By Benjamin Franklin
This is a new column that gives educational leaders the opportunity to discuss higher education issues. For more information on how to contribute, contact Jenny Faubert at 920-264-0199 or email@example.com.
Hi, Ben Franklin, here!!!
As a high-minded, hopefully, enlightened, man I must consider the British perspective of our glorious revolution and a similar condescending attitude playing out in 21st century education. The British viewed us colonists as a defiant confederation of self-governing states. They did not recognize us as a centralized state on the European model. Consequently, we were not treated with the same respect as those European nations. Parliament and the Crown treated us as inferior subjects hiding behind their interpretation that the British Constitution proclaimed the colonies as subordinate. Well, obviously it was to their own detriment that the elites of England dismissed the value of their colonies and our rights. Frankly, the cost to the British empire of losing these valuable assets in America proved to be extraordinary.
It is in a similar vein that American academics have treated the career and technical schools of today.
The growth of proprietary colleges and universities during the economic downturn in the last decade has brought the same kind of disdain from education elites as the expansion of the colonies did from the lords and ladies of 18th century England. The colonies were growing at a significant rate at the expense of the mother country. Just as the colonies, for-profit colleges expanded at a rapid rate while the traditional universities were limited by a shrinkage of the tax base.
The fact is that for-profit schools, although severely weakened, survived the brutal assault by the Obama administration. Yet, the loss of the election by left-wing Democrats has not stopped the constant attacks on this capitalist approach to education. Likewise, even though the British lost our revolution, it did not stop in their desire to regain the colonies, hence the War of 1812.
This time around, the left has launched continued attacks against any institution with the audacity to try to escape persecution and become a not-for-profit organization. They are so invested in their ideological assaults on for-profit entities they cannot stand for institutions to become not-for-profit organizations. Led by Bob Shireman, The Century Foundation, Center for American Progress and others, they believe that an institution’s corporate tax status, more specifically a change in that status, is the measure of a quality educational institution. They do not recognize the immense sacrifices by the shareholders of institutions that transition from for-profit to non-profit. Boards of directors make these difficult decisions to surrender millions of dollars of assets, based on the belief that it is worth it for the survival of the school and, more importantly, to lessen the impact on the students who are victims of viral anti-for-profit publicity.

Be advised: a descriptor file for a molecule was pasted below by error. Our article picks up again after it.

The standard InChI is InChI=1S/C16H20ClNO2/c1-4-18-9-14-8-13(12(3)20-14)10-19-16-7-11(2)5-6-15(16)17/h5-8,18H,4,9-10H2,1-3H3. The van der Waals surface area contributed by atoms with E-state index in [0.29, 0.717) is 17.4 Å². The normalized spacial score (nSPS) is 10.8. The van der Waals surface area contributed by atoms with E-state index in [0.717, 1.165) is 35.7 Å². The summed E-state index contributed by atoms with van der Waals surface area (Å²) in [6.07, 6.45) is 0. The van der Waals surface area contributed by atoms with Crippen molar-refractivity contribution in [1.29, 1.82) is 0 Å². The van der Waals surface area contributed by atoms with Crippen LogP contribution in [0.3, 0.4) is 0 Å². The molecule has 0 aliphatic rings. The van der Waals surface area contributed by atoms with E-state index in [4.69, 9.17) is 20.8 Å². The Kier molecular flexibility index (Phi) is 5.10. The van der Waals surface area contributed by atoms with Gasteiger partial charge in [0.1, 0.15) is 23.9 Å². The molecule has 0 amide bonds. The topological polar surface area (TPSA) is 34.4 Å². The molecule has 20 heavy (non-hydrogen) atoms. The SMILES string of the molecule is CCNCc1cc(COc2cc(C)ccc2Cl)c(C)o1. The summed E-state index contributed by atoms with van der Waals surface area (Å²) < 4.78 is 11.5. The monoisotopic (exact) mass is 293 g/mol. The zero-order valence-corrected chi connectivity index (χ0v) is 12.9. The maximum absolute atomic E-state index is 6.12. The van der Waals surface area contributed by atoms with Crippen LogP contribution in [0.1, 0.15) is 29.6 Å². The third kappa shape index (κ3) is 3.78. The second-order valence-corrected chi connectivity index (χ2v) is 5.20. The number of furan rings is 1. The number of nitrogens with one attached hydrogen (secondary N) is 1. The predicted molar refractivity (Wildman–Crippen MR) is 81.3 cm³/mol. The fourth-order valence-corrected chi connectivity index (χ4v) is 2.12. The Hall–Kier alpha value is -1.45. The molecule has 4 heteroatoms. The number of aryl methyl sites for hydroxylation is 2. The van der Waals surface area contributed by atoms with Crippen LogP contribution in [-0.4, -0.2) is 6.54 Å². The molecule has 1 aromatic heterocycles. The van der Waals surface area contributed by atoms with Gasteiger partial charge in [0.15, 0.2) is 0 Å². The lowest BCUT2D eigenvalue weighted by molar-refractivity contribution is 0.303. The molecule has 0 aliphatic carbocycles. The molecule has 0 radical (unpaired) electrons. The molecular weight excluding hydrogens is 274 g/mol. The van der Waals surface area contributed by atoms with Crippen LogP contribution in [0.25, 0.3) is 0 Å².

Most of the schools that have made the transition are regionally accredited institutions which are required to have independent boards of trustees and independent decision-making.
The rigid requirements of the regional accreditors do not even address the differences between for-profit and non-profit institutions. They hold all institutions to the same standards.
Nevertheless, these uber-liberals continue to attack private institutions regardless of their new form of control, believing instead that they have escaped the hangman’s noose. They are like the British of old who just refused to believe they could lose the colonies that had escaped their control.
As history has shown, the mistakes of the British led to a great, long-term partnership which gave rise to the free world. Let’s hope that history repeats itself – that when we look back in another 250 years, we will see the significant and positive impact of private sector institutions on American higher education system.